Shop Kindle

As with all previous Kindles, the e-reader is designed to work with ebooks bought from Amazon. Books from other on-line stores can’t usually be loaded unless they’re DRM-free and there’s no Overdrive app for library books.

Overall, the new Kindle is a satisfactory evolution of the entry level model and the touchscreen makes the e-reader easier to use, especially when browsing for books. Currently priced with a £10 discount for Mother’s Day, the Kindle is priced at GB£49 with special offers and £59 without ads. Even without the £10 offer, it’s a great value product.

Thanks to Amazon for the Kindle review unit.

iOstand: a 2013 CES Innovation Design and Engineering Winner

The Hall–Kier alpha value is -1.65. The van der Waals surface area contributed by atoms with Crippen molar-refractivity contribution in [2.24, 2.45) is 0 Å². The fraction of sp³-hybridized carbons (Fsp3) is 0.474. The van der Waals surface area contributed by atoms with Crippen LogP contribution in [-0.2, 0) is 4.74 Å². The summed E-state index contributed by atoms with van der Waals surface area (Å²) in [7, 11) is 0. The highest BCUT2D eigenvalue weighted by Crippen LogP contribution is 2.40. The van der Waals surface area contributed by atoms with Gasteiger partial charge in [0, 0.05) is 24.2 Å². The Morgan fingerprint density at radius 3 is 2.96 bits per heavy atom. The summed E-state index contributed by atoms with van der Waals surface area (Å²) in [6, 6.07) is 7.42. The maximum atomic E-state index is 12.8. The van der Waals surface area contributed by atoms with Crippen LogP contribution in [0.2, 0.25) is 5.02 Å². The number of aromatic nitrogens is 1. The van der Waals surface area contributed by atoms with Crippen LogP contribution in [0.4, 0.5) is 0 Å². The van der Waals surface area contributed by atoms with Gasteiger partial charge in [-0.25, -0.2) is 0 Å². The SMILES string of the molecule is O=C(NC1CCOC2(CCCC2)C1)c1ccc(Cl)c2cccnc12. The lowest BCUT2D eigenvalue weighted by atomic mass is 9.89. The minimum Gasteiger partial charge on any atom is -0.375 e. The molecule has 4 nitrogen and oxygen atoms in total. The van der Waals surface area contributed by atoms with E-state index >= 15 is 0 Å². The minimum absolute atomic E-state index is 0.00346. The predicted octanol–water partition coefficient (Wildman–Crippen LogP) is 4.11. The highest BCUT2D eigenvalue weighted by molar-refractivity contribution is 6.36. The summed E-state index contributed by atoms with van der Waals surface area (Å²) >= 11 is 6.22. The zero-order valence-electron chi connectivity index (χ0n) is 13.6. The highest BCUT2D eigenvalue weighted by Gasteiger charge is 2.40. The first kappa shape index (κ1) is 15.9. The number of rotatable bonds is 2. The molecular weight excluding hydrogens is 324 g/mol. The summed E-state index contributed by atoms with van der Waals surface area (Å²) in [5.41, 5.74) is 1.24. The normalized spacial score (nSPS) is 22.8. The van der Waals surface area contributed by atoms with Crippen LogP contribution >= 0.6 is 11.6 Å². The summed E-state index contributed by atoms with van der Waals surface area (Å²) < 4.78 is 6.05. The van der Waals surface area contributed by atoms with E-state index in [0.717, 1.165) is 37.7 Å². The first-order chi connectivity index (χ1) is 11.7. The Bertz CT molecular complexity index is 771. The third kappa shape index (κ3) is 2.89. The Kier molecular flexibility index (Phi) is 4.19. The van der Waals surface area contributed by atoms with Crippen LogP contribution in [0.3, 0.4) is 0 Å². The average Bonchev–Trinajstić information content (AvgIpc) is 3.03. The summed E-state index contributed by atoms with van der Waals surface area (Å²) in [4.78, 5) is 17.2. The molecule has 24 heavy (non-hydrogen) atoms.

iOstandThe awards for CES 2013 were announced on November 12, 2012 and iOmounts won an International Innovation Design and Engineering Award for the iOstand. If you look at pictures of it you can see why it is simple and simply beautiful. The iOstand works with most of today’s tablet and e-readers. It is made of stainless steel and comes in stainless steel and powder coat black and white. The stand attaches to a tablet or e-reader by the razor-thin iOadapt and iOcore through a magnet. iOmount recommends you attach the iOadapt to the tablet or e-reader cover and not directly to the device, because it is difficult to remove. Once you connect the iOstand to the iOcore, it is there to stay under normal circumstances. The connection allows the tablet or e-reader to be set at any angle you want. The stand itself is a simple round base and a pole with the connector at the top.

Innovations entries are judged on the following criteria by judges that are experts in their fields.